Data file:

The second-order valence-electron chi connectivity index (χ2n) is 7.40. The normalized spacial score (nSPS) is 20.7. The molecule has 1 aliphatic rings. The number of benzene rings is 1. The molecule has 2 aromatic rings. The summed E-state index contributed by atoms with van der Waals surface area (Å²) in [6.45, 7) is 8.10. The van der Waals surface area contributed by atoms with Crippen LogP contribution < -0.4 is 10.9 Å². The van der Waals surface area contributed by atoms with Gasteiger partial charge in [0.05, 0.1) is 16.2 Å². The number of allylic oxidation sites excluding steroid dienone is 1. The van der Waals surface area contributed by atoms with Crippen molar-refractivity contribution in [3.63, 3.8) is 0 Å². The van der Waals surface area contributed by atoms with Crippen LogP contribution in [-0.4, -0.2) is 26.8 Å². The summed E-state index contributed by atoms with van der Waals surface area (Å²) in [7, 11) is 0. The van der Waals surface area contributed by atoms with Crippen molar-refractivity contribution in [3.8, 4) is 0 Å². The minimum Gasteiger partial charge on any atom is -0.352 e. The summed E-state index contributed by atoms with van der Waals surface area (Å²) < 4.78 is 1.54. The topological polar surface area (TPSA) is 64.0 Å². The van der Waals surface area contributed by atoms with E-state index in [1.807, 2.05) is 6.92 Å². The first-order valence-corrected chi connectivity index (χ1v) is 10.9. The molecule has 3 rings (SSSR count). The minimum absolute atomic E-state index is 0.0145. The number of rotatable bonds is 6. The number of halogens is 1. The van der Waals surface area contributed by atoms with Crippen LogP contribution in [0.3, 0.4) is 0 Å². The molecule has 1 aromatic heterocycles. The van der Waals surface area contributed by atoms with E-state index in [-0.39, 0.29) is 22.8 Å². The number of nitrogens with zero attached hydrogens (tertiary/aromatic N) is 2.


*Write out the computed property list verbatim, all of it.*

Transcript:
The second-order valence-electron chi connectivity index (χ2n) is 7.40. The normalized spacial score (nSPS) is 20.7. The molecule has 1 aliphatic rings. The number of benzene rings is 1. The molecule has 2 aromatic rings. The summed E-state index contributed by atoms with van der Waals surface area (Å²) in [6.45, 7) is 8.10. The van der Waals surface area contributed by atoms with Crippen LogP contribution < -0.4 is 10.9 Å². The van der Waals surface area contributed by atoms with Gasteiger partial charge in [0.05, 0.1) is 16.2 Å². The number of allylic oxidation sites excluding steroid dienone is 1. The van der Waals surface area contributed by atoms with Crippen molar-refractivity contribution in [3.63, 3.8) is 0 Å². The van der Waals surface area contributed by atoms with Crippen LogP contribution in [-0.4, -0.2) is 26.8 Å². The summed E-state index contributed by atoms with van der Waals surface area (Å²) in [7, 11) is 0. The van der Waals surface area contributed by atoms with Crippen molar-refractivity contribution in [3.8, 4) is 0 Å². The minimum Gasteiger partial charge on any atom is -0.352 e. The summed E-state index contributed by atoms with van der Waals surface area (Å²) < 4.78 is 1.54. The topological polar surface area (TPSA) is 64.0 Å². The van der Waals surface area contributed by atoms with E-state index in [1.807, 2.05) is 6.92 Å². The first-order valence-corrected chi connectivity index (χ1v) is 10.9. The molecule has 3 rings (SSSR count). The minimum absolute atomic E-state index is 0.0145. The number of rotatable bonds is 6. The number of halogens is 1. The van der Waals surface area contributed by atoms with Crippen LogP contribution in [0.3, 0.4) is 0 Å². The molecule has 1 aromatic heterocycles. The van der Waals surface area contributed by atoms with E-state index in [-0.39, 0.29) is 22.8 Å². The number of nitrogens with zero attached hydrogens (tertiary/aromatic N) is 2.